This chapter will contend that the foundation for all interventions and responses presupposes an accurate assessment of risk for the youth(s), the adults, and the environment. That any risk assessment must consider the internal (effects of trauma, ability to self-regulate, cultural issues) and external (organizational culture/climate, level of restrictiveness, caring community, quality of instruction) setting conditions for the youth.
The TCIS programme is embedded in the five domains for effective crisis management; leadership and building support, social work and clinical services participation (social workers, psychologists, therapists, nurses), building administration and post crisis response, training and competency standards, and data-driven incident monitoring and feedback.
While extreme forms of behaviour such as the use of guns within a school setting are rare events, they have profound impacts on school communities, their staff, parents and students. This chapter sets out to place such incidents in perspective and explores these issues within an American context. Various check lists are examined with a view to providing insights into the characteristics of young people driven to such violent acts and to providing some points of reflection which could lead to prevention of them. These reflections should be based upon an understanding that these young people are a product of school systems which need to change to ensure that they mitigate the effects of poor social experiences.
This chapter explores the simultaneous effects of the independent variables of social cognition (social information processing) and of self-esteem/global self-worth on clinically and research-derived measures of problem behaviour in children aged 8–12 (dependent variables). The specific aims are to develop and test a school-based standardised model for better screening of SEBDs in Greece in children 8–12 years old and analyse in-depth the inferred patterns of mental processing of SEBD-screened children from the data collected in one-on-one interviews. The hypothesis is that groups of particular children will emerge that share similar characteristics in their social information processing styles and their proposed reactions to challenging social interactions. Evidently, these findings could lead to a suggestive discussion of school-based approaches to interventions.
The study presents evidence for this hypothesis, suggesting the existence of three separate groups in the sample. The sample included 240 children assigned in two groups, the experimental and the control, each containing 120 closely matched cases. The exploratory analysis of the outcomes reveals an identified mental processing bias in attributing causality and in behaviour response selection that is consistent enough to suggest the bias may be as organised in the brain as a ‘hard-wired’ function.
Existing research indicates that internationally adopted children exhibit elevated rate of emotional and behavioral difficulties. They are explained by the effects of early trauma, disturbed attachment, institutionalized behavior, and delays in cognitive development. Early interventions, therefore, focus on medical screening and cognitive testing, while adjustment aspect of early period for the entire family is neglected. The role of adoptive family is viewed as that of rehabilitation, its role as an active agent of change is ignored or underestimated.
The approach grounded in family system theory and focused on the family process is effective for resolution of child's difficulties. This chapter demonstrates that early intervention centered on mutual adjustment of the family and the child prevents escalation of child's emotional tension, defiant behavior, and formation of rigid patterns of family interactions and psychopathology in children. It leads to behavioral improvements, and builds a foundation for lasting relationship. Therapy for American families and their school-age adopted children from Russia was simultaneously conducted in two languages by a bilingual psychologist, a native Russian speaker. Principles of such intervention are formulated: (1) The form of intervention is a dialogue between all family members. It facilitates safe self-expression and eases overwhelming emotions. (2) Child's behavior is understood within a framework of adjustment to a transition, associated with experience of novelty and loss. To prevent complications of unresolved grief, the child's loss is identified and acknowledged. (3) Changes that effect existing family system (such as adoptive siblings) and cause tensions are addressed. (4) Certain problematic behaviors and their former adaptive function are reframed and thus normalized within a context of child's culture. (5) In the process, history of child's life unfolds, integrating the past and the present, facilitating continuity of memory, and preventing disruption of identity.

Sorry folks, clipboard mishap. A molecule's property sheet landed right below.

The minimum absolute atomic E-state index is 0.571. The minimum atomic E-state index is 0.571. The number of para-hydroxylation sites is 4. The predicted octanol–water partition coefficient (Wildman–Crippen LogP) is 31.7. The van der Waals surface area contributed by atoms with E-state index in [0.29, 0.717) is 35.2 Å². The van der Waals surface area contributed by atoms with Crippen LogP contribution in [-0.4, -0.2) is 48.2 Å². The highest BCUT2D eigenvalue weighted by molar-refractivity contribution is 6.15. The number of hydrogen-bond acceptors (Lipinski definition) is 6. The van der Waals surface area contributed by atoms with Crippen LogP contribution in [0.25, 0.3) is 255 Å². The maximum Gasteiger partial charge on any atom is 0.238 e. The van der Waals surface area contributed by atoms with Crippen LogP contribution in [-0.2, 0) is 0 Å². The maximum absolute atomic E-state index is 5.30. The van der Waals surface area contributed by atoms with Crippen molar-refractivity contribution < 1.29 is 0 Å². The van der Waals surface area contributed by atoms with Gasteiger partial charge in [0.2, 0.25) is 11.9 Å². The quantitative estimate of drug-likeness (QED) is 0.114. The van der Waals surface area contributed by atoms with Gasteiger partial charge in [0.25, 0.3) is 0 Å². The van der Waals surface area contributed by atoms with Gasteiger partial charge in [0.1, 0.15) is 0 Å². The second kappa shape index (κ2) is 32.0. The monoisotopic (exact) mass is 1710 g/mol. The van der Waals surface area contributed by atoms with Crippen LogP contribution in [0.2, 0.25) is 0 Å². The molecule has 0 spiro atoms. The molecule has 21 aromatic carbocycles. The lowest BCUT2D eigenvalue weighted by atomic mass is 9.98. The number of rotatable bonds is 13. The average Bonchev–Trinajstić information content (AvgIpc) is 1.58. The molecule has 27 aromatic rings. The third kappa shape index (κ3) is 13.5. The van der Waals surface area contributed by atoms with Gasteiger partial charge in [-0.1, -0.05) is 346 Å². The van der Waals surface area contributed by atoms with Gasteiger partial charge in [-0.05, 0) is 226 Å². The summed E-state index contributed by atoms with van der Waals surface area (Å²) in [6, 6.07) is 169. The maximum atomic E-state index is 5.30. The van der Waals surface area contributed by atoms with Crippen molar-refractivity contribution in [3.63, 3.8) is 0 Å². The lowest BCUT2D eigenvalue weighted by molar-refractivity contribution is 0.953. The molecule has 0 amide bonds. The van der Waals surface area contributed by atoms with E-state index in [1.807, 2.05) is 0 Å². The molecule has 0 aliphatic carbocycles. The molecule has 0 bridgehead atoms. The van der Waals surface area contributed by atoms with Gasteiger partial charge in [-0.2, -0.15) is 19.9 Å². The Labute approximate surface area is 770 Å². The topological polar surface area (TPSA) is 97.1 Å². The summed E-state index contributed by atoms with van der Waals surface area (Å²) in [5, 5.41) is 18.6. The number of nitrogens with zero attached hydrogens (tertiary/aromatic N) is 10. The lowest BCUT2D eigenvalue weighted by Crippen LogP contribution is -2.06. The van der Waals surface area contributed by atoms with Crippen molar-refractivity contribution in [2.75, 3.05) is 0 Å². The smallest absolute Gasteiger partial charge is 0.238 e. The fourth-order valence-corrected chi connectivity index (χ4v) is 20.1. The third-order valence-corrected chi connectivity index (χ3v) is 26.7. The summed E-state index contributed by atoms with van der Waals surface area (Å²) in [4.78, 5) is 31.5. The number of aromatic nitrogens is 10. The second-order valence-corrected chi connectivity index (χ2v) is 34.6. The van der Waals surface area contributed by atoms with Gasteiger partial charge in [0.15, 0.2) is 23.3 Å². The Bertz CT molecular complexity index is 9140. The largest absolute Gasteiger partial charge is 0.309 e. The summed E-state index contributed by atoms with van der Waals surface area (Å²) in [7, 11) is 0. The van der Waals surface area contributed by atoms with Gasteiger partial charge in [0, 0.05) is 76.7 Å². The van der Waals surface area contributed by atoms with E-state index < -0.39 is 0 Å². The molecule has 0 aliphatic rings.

This chapter examines a development of the Social and Emotional Aspects of Learning (SEAL) material into a programme designed to empower schools to work in partnership with parents to help children and young people to be happy and successful in school. It provides evidence to suggest that the programme called Family Works has a significant impact on children's learning and consequently their attainment. There is also evidence that children's behaviour improves across all contexts and that there are positive gains in the development of social and emotional skills of the children engaged in the programme. Aspects of the programme are described in action within primary schools.
Drastic reductions in financial and personal support for public education over the last years in Germany seem to open gateways to ‘new’ acceptance of punishment in the realm of pedagogy. This ‘discourse’ is clandestine in theory, hidden from the public but real in institutions of the child and young people welfare system. They intensify the penalisation of their ‘drop-out’ clientele. The special schools for pupils with social, emotional and behavioural difficulties (SEBD) tend to act in that way, too. Particularly children and young people living in poverty are on the agenda of this new trend to penalise ‘deviant’ behaviour.
Programmes, trainings and drills are available. They are meant to help social workers and teacher in their position with new aims and functions. In their daily routine, most of them are overburdened and overloaded, because classes are overfilled and the number of families in the communal welfare system is growing rapidly, due to the so-called ‘Hartz IV’ legislative for unemployed families. This new trend is also a market place for the media; they launched an emergency call on education.
Some punitive praxis is contradictory to the human rights and the children rights, so that all professors for SEBD in Germany published a public declaration against the breaking up of the agreement of an education without violence. There is no empirical evidence for any positive outcome of such ‘pedagogy’. Despite all ‘modern’ promises, working with fear, anxiety, shame and punishment doesn't pay in the long run.
This chapter clarifies the relationship between socio-economic development and this ‘law and order’ pedagogy, the loss of professional standards and the psychodynamic consequences for pupils labelled as ‘deviant’.